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RESEARCH PAPERS

J. Appl. Mech. 1984;51(3):457-464. doi:10.1115/1.3167657.

The effect of gravity on two-dimensional imcompressible potential nozzle flows has been studied using the method of hodograph transformation coupled with numerical computation. It has been demonstrated that although hodograph transformation is an inverse technique, it has the ability to allow curved walls to be prescribed a priori. Calculations have been performed for flows discharging from symmetric nozzles with horizontal lips. The variation of total head versus discharge rate can only be obtained from detailed consideration of the gravitational effect. Some general features of nozzle flows, including the possibility of early flow separation from the top nozzle wall, have been observed.

Commentary by Dr. Valentin Fuster
J. Appl. Mech. 1984;51(3):465-469. doi:10.1115/1.3167658.

This paper considers the problem of a body composed of an elastic/perfectly plastic solid that is subjected to constant applied load P and a time-varying cyclic temperature distribution, characterized by a maximum thermoelastic stress σt . For sufficiently large P and σt , in excess of the shakedown limit, the body will begin to suffer incremental growth. A linearized theory is used to obtain a relationship between the increase in displacement Δu per cycle and the increase in ΔP and Δσt , above the shakedown limit. From the result, a simple lower bound is derived for Bree-type problems, which for kinematically determinate structures shows that for moderate thermal loading the displacement increment per cycle is four times the elastic displacement of the body if it were subjected only to the increase ΔP. From a practical point of view the analysis indicates that ratchet rates are always high, in the sense that only a small increase of load above shakedown will produce substantial ratcheting within relatively few cycles.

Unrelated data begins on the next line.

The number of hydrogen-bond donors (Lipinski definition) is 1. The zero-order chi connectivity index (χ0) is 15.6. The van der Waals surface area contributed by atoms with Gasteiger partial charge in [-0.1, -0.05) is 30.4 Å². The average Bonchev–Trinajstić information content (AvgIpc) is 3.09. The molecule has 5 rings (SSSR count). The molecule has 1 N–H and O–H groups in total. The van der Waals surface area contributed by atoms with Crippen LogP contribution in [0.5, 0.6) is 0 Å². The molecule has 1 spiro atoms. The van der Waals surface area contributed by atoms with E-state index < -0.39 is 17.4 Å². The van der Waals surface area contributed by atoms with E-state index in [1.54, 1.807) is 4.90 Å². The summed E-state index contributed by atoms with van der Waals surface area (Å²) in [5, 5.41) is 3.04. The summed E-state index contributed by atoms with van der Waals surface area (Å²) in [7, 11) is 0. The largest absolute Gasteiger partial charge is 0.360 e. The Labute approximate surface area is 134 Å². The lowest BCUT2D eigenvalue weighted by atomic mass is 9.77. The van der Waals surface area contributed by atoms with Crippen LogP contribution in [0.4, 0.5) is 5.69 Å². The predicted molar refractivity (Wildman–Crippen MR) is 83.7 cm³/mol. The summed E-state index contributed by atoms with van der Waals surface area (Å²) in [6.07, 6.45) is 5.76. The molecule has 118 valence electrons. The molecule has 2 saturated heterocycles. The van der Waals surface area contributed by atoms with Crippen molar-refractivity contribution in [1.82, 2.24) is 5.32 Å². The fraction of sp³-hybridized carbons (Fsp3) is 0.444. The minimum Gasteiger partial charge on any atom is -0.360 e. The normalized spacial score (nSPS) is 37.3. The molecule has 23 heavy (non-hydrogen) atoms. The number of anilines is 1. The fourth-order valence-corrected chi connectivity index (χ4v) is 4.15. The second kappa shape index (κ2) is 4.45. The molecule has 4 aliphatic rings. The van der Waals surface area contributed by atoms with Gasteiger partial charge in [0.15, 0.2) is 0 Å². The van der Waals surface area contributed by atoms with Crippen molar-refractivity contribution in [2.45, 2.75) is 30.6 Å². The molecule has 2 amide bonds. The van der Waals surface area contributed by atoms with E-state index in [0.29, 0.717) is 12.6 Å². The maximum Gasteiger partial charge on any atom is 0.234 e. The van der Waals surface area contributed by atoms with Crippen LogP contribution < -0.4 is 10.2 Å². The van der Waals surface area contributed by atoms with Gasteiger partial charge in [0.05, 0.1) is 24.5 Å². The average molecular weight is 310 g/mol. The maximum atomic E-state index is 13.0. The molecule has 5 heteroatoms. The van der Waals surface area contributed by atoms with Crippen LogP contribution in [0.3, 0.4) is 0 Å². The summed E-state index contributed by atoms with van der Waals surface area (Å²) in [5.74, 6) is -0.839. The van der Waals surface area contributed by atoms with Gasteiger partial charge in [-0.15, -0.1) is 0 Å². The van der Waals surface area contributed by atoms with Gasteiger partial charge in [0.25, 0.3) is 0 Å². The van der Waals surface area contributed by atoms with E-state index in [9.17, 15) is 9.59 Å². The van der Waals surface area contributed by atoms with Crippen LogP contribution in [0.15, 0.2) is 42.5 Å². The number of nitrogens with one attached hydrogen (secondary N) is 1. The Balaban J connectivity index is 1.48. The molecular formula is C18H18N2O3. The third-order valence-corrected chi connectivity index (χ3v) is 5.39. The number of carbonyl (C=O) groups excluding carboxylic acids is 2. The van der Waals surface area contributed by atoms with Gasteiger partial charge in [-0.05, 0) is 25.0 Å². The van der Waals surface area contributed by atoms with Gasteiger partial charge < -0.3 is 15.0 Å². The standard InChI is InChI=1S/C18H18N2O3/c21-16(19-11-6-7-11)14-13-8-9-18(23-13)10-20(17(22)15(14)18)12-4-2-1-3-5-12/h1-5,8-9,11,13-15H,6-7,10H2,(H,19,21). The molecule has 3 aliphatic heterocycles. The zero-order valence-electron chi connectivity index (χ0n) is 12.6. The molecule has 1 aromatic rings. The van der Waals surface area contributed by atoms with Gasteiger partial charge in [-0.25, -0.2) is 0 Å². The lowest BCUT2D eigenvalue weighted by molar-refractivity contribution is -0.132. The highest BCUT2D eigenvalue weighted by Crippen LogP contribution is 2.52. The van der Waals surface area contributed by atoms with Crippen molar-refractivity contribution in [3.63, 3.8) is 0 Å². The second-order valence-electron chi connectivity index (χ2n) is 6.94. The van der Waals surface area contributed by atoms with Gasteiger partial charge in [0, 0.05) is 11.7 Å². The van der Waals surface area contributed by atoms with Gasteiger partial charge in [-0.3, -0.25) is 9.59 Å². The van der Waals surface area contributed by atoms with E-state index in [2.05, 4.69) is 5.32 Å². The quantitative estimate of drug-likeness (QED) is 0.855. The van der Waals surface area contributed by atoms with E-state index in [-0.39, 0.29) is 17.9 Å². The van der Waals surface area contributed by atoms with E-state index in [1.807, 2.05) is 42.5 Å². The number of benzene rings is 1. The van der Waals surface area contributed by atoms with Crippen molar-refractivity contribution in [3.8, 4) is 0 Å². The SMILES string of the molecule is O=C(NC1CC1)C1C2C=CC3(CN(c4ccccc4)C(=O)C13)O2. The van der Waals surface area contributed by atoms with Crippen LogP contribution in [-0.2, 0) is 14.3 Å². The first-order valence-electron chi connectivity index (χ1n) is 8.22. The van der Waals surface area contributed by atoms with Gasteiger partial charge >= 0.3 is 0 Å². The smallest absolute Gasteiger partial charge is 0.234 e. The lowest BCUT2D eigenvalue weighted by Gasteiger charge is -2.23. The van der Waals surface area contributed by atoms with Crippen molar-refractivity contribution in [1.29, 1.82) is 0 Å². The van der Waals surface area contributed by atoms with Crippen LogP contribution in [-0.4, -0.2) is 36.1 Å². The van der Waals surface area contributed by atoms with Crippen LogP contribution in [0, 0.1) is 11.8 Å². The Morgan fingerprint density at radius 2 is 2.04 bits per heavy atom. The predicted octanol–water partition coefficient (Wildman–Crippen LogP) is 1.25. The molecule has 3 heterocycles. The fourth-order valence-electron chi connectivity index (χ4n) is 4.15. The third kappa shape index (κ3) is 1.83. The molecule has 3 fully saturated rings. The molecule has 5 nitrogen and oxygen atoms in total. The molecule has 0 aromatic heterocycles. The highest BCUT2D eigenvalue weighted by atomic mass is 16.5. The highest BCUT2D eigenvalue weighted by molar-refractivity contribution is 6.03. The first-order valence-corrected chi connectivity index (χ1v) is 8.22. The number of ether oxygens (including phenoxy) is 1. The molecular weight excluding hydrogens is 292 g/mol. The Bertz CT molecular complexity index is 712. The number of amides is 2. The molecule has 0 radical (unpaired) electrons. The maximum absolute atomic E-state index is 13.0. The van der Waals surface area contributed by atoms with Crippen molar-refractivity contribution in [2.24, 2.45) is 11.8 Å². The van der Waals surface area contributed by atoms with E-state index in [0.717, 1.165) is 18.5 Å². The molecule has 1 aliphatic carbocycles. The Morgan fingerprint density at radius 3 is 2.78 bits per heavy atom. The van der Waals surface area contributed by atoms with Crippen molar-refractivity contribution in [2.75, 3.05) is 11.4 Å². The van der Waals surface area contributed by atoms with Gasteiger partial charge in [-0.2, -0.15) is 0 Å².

Commentary by Dr. Valentin Fuster
J. Appl. Mech. 1984;51(3):470-474. doi:10.1115/1.3167659.

A linearized method of analysis proposed in an accompanying paper [1] is used to obtain the ratchet rate for two types of thermal loading problems where parts of the structure experience reversed plastic straining. For structures that can shakedown plasticially it is found that for a given increment of load beyond the plastic shakedown boundary, the rate of ratchet increases with increasing level of thermal loading. When a structure is unable to shakedown plastically it ratchets at low mechanical loading as the result of a localized mechanism that involves some reversed plasticity. It is shown that the ratchet rate in such situations can be substantial but its value is very dependent on the local curvature of the yield and not the accuracy of the yield surface itself.

Commentary by Dr. Valentin Fuster
J. Appl. Mech. 1984;51(3):475-480. doi:10.1115/1.3167660.

At high stress levels the creep strain rate for many materials varies as the exponential of stress while at low stresses it varies as stress to some power. An analysis is presented for a sharp notch under antiplane shear loading in a material that deforms by hyperbolic-sine-law creep, ε̇c = ε̇0 [sinh(σ/σ0 )]n . The asymptotic notch-tip stress intensification is weaker and the strain-rate intensification is stronger than for a power-law creeping material.